Town halls face credit test to borrow from bonds agency

29 May 14

Councils will have to pass a credit test and cross-guarantee loans made to other authorities if they want to access the Local Government Association’s planned municipal bonds agency, the lead adviser on the project has said.

By Richard Johnstone | 29 May 2014

Councils will have to pass a credit test and cross-guarantee loans made to other authorities if they want to access the Local Government Association’s planned municipal bonds agency, the lead adviser on the project has said.

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Speaking to Public Finance about the development of the agency, Aidan Brady said there had been interest from all types of councils to sign up to the scheme since approval of the business case in March.

He has been assessing interest from town halls in the ‘mobilisation phase’ of setting up the agency, which would issue bonds and then lend the money to councils as a rival to the Public Works Loans Board.

Councils will be asked for a final decision on backing the scheme in June, with those that want to join having to pass a credit test, he said.

‘The agency needs to make sure that it is not in an adverse selection situation, where weak local authorities come to borrow money from us,’ he said. ‘So the agency will have credit processes, and that credit process will endeavour to make sure the agency only lends to strong credits in the first place.’

This would also provide assurance to the town halls that would be expected to sign a joint and several guarantee – by which councils provide collective backing of their fellow borrowers’ obligations.

Brady said the decision to include the joint and several guarantee in the business case, which had not previously been a key part of the plans, would provide cheaper borrowing.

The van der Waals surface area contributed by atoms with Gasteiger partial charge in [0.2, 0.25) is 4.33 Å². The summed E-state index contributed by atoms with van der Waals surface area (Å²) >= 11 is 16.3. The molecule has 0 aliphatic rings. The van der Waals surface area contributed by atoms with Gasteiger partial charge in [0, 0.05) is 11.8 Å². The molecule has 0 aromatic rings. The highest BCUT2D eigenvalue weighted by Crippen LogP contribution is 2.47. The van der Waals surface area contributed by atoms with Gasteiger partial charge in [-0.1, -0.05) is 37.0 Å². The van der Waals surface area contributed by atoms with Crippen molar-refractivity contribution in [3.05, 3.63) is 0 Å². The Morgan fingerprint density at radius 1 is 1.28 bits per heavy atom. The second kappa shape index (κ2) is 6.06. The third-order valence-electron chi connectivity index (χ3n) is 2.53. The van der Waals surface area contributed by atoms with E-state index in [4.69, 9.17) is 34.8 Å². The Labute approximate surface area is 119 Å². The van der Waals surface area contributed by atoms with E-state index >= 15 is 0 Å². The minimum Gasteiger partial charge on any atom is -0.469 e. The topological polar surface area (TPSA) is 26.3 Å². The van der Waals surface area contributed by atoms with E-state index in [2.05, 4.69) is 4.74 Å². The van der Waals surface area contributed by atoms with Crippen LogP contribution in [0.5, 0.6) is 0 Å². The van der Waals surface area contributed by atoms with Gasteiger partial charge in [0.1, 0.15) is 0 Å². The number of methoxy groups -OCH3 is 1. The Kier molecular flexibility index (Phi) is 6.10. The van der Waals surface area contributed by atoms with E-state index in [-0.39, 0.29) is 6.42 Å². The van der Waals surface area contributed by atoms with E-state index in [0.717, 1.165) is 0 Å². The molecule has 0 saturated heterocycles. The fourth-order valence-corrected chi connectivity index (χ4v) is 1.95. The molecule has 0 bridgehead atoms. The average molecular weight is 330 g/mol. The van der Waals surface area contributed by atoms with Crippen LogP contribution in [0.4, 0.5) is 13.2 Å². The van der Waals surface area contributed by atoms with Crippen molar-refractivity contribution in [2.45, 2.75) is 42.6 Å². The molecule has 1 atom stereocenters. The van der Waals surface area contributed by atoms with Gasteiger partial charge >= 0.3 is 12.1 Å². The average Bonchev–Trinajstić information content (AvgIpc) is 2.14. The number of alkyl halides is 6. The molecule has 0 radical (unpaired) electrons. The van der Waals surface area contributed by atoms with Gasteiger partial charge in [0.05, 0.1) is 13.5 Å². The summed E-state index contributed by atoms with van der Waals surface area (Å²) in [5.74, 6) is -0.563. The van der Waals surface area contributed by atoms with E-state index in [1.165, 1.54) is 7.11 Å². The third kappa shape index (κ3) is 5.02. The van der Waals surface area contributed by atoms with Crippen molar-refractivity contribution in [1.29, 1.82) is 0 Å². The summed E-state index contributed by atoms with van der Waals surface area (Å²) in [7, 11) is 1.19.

Currently, the Public Works Loan Board charges most councils 80 basis points over government gilts for loans. The LGA’s business case stated the bonds agency could cut this rate by as much as 10 points without the guarantee, but the reduction could be by as much as 30 basis points with it – saving more than £9m on a £100m loan over 30 years.

‘I put it out there, and the finance officer group that was supporting the business case proposal and the political group all agreed the joint and several proposal was too compelling to not adopt,’ Brady said.

‘We thought the agency could deliver some savings without the joint and several guarantee, but with that it became very compelling for all the people who are engaged in the process.’

Brady said it was likely that if councils were not willing to sign up to the guarantee ‘at this immediate point in time it would exclude them from the agency’.

He said: ‘My instinct is that, if an authority doesn’t want to sign a joint and several guarantee, then the agency would not be available to them.’

A first issue is expected in the second quarter of next year.

 

This article was first published in the June edition of Public Finance magazine

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